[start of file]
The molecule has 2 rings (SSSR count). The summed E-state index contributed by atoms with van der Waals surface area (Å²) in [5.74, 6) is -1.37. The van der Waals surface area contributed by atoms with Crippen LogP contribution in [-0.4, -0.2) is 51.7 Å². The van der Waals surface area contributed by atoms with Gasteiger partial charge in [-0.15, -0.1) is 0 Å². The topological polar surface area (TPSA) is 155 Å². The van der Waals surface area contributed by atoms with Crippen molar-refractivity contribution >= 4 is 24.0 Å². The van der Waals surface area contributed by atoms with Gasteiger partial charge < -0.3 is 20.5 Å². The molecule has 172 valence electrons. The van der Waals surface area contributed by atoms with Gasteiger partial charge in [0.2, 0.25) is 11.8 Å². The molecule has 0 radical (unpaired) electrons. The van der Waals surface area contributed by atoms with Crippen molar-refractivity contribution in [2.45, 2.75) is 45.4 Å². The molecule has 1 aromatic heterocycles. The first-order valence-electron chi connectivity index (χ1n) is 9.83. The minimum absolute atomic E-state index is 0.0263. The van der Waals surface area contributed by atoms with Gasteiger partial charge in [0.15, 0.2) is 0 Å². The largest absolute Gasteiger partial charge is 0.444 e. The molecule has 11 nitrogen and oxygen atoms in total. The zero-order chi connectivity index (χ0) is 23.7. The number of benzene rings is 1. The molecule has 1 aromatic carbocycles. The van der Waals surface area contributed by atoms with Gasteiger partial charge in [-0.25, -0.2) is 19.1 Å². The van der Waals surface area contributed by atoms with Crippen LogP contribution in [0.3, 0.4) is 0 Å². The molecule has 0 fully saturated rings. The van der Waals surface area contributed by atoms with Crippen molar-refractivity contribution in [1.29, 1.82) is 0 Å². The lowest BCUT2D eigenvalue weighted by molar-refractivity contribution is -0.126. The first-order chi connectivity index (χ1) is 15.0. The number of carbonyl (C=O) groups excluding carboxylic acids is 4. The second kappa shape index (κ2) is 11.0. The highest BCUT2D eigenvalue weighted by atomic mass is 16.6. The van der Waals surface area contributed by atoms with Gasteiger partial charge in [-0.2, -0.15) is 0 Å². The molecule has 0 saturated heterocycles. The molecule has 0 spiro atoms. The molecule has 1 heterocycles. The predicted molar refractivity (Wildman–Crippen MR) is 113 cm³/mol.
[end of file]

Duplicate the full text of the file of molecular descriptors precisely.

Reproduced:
The molecule has 2 rings (SSSR count). The summed E-state index contributed by atoms with van der Waals surface area (Å²) in [5.74, 6) is -1.37. The van der Waals surface area contributed by atoms with Crippen LogP contribution in [-0.4, -0.2) is 51.7 Å². The van der Waals surface area contributed by atoms with Gasteiger partial charge in [-0.15, -0.1) is 0 Å². The topological polar surface area (TPSA) is 155 Å². The van der Waals surface area contributed by atoms with Crippen molar-refractivity contribution >= 4 is 24.0 Å². The van der Waals surface area contributed by atoms with Gasteiger partial charge < -0.3 is 20.5 Å². The molecule has 172 valence electrons. The van der Waals surface area contributed by atoms with Gasteiger partial charge in [0.2, 0.25) is 11.8 Å². The molecule has 0 radical (unpaired) electrons. The van der Waals surface area contributed by atoms with Crippen molar-refractivity contribution in [2.45, 2.75) is 45.4 Å². The molecule has 1 aromatic heterocycles. The first-order valence-electron chi connectivity index (χ1n) is 9.83. The minimum absolute atomic E-state index is 0.0263. The van der Waals surface area contributed by atoms with Gasteiger partial charge in [0.15, 0.2) is 0 Å². The largest absolute Gasteiger partial charge is 0.444 e. The molecule has 11 nitrogen and oxygen atoms in total. The zero-order chi connectivity index (χ0) is 23.7. The number of benzene rings is 1. The molecule has 1 aromatic carbocycles. The van der Waals surface area contributed by atoms with Gasteiger partial charge in [-0.25, -0.2) is 19.1 Å². The van der Waals surface area contributed by atoms with Crippen LogP contribution in [0.3, 0.4) is 0 Å². The molecule has 0 fully saturated rings. The van der Waals surface area contributed by atoms with Crippen molar-refractivity contribution in [1.29, 1.82) is 0 Å². The lowest BCUT2D eigenvalue weighted by molar-refractivity contribution is -0.126. The first-order chi connectivity index (χ1) is 15.0. The number of carbonyl (C=O) groups excluding carboxylic acids is 4. The second kappa shape index (κ2) is 11.0. The highest BCUT2D eigenvalue weighted by atomic mass is 16.6. The van der Waals surface area contributed by atoms with Gasteiger partial charge in [-0.2, -0.15) is 0 Å². The molecule has 0 saturated heterocycles. The molecule has 0 spiro atoms. The molecule has 1 heterocycles. The predicted molar refractivity (Wildman–Crippen MR) is 113 cm³/mol.